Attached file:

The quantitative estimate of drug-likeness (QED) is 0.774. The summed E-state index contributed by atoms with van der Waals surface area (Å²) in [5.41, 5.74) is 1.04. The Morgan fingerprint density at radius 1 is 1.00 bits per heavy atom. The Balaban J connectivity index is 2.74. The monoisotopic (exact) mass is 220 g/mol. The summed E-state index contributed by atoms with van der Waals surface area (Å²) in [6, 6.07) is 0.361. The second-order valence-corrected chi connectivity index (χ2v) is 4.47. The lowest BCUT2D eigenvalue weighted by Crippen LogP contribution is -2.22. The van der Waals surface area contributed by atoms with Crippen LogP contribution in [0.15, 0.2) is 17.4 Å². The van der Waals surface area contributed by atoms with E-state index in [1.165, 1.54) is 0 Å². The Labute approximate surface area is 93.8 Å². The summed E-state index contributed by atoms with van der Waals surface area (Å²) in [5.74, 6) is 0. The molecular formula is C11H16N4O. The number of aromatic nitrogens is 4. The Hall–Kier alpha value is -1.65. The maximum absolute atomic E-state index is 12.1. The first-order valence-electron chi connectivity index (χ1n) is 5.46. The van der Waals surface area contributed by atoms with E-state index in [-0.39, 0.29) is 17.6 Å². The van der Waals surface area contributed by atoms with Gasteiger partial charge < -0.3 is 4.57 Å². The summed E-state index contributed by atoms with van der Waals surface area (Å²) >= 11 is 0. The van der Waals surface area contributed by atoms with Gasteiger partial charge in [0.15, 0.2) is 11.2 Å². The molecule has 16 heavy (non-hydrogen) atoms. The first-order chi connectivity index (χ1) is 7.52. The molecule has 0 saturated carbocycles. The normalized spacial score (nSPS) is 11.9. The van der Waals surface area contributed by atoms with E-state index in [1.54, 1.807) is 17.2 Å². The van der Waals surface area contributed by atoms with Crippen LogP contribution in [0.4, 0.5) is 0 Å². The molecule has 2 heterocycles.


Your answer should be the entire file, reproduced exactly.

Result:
The quantitative estimate of drug-likeness (QED) is 0.774. The summed E-state index contributed by atoms with van der Waals surface area (Å²) in [5.41, 5.74) is 1.04. The Morgan fingerprint density at radius 1 is 1.00 bits per heavy atom. The Balaban J connectivity index is 2.74. The monoisotopic (exact) mass is 220 g/mol. The summed E-state index contributed by atoms with van der Waals surface area (Å²) in [6, 6.07) is 0.361. The second-order valence-corrected chi connectivity index (χ2v) is 4.47. The lowest BCUT2D eigenvalue weighted by Crippen LogP contribution is -2.22. The van der Waals surface area contributed by atoms with Crippen LogP contribution in [0.15, 0.2) is 17.4 Å². The van der Waals surface area contributed by atoms with E-state index in [1.165, 1.54) is 0 Å². The Labute approximate surface area is 93.8 Å². The summed E-state index contributed by atoms with van der Waals surface area (Å²) in [5.74, 6) is 0. The molecular formula is C11H16N4O. The number of aromatic nitrogens is 4. The Hall–Kier alpha value is -1.65. The maximum absolute atomic E-state index is 12.1. The first-order valence-electron chi connectivity index (χ1n) is 5.46. The van der Waals surface area contributed by atoms with E-state index in [-0.39, 0.29) is 17.6 Å². The van der Waals surface area contributed by atoms with Gasteiger partial charge < -0.3 is 4.57 Å². The summed E-state index contributed by atoms with van der Waals surface area (Å²) >= 11 is 0. The van der Waals surface area contributed by atoms with Gasteiger partial charge in [0.15, 0.2) is 11.2 Å². The molecule has 16 heavy (non-hydrogen) atoms. The first-order chi connectivity index (χ1) is 7.52. The molecule has 0 saturated carbocycles. The normalized spacial score (nSPS) is 11.9. The van der Waals surface area contributed by atoms with E-state index in [1.54, 1.807) is 17.2 Å². The van der Waals surface area contributed by atoms with Crippen LogP contribution in [0.4, 0.5) is 0 Å². The molecule has 2 heterocycles.